Step 5: Prove you’re serious. You can demonstrate that you’re hungry for counsel by implementing the advice your mentor gave, showing the result, and then going back for more. So, if your mentor suggests you get on project X, get yourself there, do a good job, and report back to your mentor that you are grateful for the advice because you were able to learn a lot and shine. Your mentor will be much more willing to give you her time and energy after you’ve proven yourself to be a quick and eager study.

Step 6: Always be on the lookout. One is not enough. Each person needs a few mentors, because no mentor lasts forever, and each has a different expertise. Two of my best mentors were very different from each other. One helped me to fit in with the guys so that I could succeed at a company where I was the only woman in management. Another mentor helped me to keep my sanity and my focus when balancing work and children seemed totally impossible.

Step 7: Give back. The best way to learn how to rope in a mentor is to be a mentor yourself. You’ll find out first hand what makes a protégée annoying, which will, in turn, make you a less annoying protégée. You’ll also discover why helping someone else grow is so rewarding, which will give you the courage to ask people to help you.

I met a not-friend at a not-cool-but-not-cheesy restaurant. I was networking, because this is what you must do to further your career. Even if you hate it you have to do it. I did not wear work clothes, because even though networking is work, you’re not supposed to look like you’re on the job. I knew we weren’t really friends, because I wasn’t wearing my really ratty overalls.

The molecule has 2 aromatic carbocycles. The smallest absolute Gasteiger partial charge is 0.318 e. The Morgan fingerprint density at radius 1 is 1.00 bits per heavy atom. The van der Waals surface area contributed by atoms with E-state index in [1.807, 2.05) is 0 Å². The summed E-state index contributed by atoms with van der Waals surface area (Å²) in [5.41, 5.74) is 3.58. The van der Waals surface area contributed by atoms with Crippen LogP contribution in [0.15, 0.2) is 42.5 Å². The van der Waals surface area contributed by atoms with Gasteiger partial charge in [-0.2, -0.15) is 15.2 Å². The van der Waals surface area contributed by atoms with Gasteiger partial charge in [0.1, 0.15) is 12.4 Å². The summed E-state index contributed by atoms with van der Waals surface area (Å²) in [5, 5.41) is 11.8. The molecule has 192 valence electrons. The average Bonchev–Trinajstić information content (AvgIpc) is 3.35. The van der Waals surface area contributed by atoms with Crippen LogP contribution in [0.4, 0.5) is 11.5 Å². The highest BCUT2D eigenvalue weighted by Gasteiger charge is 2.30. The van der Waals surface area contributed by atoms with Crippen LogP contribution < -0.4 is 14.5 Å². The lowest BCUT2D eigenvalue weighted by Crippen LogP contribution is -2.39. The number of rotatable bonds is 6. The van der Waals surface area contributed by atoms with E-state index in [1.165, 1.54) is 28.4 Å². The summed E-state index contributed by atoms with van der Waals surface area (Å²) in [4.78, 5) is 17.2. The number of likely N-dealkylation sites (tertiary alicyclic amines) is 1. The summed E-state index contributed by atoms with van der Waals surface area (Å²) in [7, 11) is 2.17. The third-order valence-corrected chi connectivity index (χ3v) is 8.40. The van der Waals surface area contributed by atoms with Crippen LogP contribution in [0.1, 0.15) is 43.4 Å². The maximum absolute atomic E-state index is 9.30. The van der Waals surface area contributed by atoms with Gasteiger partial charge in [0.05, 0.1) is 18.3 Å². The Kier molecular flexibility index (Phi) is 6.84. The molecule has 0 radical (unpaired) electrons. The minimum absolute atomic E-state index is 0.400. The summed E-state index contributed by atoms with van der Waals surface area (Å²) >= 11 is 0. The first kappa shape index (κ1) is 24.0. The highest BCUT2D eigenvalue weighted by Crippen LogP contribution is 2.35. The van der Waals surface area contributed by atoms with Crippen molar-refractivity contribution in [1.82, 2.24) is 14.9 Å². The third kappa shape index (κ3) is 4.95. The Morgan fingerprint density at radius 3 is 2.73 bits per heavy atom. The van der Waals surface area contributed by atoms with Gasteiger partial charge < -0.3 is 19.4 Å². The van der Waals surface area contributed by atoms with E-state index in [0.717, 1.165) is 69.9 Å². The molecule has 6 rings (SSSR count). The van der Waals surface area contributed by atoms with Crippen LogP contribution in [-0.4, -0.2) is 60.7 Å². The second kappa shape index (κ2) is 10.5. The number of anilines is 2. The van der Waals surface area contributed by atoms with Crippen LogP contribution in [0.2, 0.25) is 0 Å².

We discussed segmented marketing, but in a cool, maybe-we’re-not-working kind of way. For example, we talked about who is using Napster now, and about which bands get downloaded most. We moved a little in the direction of which bands we each like, but my not-friend didn’t share my musical tastes, so we danced away from the topic quickly.

If I were really looking for a friend, I would have gone full-steam ahead into topics that may be controversial, but can weed out inappropriate people: politics, money, sex. These are make-or-break topics. But I could not afford a “break” on this occasion, because this person was one of my best connections in the advertising world.

Early in my career, my boss was having trouble because someone who reported to her hit on her, and was upset that she said no. The story got out, and soon the whole office knew about it. She pulled me into her office one evening and said, “What do people think of what’s happened with ____?” At the time, I was flattered that I was the one she pulled aside. Now I realize that I have to be extra careful to edit myself as I go. Complete honesty is not completely good: It alienates people — specifically, me.

The not-friend I went to dinner with asked me if I liked her yellow scarf. I thought it was gross, but I was afraid to tell her the truth. (In fact, I’m not even telling you the real color of the scarf, in case she ends up reading this.) Maybe if I told her the scarf was awful, we would have immediately become good friends, and she would always love me for my honesty. But maybe not. It was the maybe-not part that kept me from telling her the truth — because I would rather have a good network than a good friend. (I don’t need a Rolodex full of friends; I do need a Rolodex full of contacts: people who will have dinner with me at innocuous locations and help me navigate my career.)

Still, I wanted to tell my not-friend that I hated her scarf. I want to show people who I really am. I want to see if they would still like me. I want to distribute surveys (to be put on file later in my Rolodex) that ask people if they enjoyed my honesty, and if they would be willing to do favors for me now that they know the real me.

Instead, I ordered a cosmopolitan because she ordered one — even though I don’t really drink. And I told her little things about me that she didn’t already know, so she felt like she was getting to know me.